With the help of a friend, he was able to obtain a residence permit in Frankfurt am Main, where he discovered the magazine “Natur und Volk” (nature and people) at his landlady’s place. This magazine was published by the Senckenberg Museum of Nature, and Klausewitz decided to visit the museum’s then director, Prof. Robert Mertens, who strongly advised him against studying zoology in those difficult times. Disillusioned, he went back to his work where he spoke with a young colleague named Rita, who replied: “If it is your desire to become a zoologist, you must study zoology; otherwise you will be unhappy for the rest of your life”. Years later, Rita would become his wife and lifetime partner.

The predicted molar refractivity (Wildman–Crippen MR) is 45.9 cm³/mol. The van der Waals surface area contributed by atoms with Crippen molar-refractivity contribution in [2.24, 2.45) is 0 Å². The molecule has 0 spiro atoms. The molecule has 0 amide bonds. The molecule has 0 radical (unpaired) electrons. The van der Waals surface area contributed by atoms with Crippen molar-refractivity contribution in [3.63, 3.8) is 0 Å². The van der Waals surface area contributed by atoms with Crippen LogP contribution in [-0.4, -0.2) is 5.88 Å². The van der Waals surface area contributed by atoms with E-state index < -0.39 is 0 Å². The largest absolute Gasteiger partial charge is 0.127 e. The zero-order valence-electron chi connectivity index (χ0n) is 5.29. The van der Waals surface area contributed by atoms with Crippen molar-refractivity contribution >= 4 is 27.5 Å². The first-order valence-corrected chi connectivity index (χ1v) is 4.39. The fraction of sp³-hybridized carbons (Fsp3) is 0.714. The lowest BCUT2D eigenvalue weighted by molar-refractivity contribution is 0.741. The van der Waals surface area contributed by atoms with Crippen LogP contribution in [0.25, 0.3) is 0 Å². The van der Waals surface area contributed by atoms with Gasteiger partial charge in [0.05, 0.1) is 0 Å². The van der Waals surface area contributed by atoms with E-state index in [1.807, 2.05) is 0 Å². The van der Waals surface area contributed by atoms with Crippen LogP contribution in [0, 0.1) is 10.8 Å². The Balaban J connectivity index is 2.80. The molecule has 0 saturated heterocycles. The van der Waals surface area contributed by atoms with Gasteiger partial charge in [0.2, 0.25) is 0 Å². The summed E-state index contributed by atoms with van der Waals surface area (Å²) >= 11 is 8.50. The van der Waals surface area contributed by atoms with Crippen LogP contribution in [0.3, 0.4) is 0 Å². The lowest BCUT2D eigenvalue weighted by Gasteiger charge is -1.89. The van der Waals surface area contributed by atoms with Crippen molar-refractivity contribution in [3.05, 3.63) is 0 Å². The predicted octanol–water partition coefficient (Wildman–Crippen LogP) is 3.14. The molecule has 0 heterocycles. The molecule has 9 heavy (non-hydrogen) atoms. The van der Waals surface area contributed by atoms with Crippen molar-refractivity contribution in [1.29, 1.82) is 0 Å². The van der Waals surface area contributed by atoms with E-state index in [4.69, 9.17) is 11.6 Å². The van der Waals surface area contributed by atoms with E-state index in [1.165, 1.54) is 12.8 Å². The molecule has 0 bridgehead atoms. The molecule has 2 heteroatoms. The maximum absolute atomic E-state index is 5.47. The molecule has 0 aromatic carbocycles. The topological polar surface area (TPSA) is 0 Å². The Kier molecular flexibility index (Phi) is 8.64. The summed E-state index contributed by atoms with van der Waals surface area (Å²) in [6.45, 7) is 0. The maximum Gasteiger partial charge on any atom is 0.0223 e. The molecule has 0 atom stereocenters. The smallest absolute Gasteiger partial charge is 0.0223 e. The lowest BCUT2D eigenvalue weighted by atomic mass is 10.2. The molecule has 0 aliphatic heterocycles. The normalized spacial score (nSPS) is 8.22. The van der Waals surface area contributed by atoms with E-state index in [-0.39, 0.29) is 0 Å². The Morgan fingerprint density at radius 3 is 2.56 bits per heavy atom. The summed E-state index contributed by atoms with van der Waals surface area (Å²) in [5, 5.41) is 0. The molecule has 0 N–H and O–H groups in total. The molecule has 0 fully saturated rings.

In 1946, he enrolled at Frankfurt University and started studying biology. However, the buildings of the university had largely been destroyed during the war and students had to help rebuilding their institutes. The Institute of Zoology was next to the Senckenberg Museum and Klausewitz, still an undergraduate student, was invited by Prof. Mertens to give a public lecture. As a result, he started working as a volunteer in the Herpetology Section of the museum in 1949, where three years later, he earned his Ph.D. with a microbiological thesis on the lymphatic system and blood cells of amphibians. For two more years he worked in herpetology, until in 1954, he was permanently employed as the Head of the Fish Section.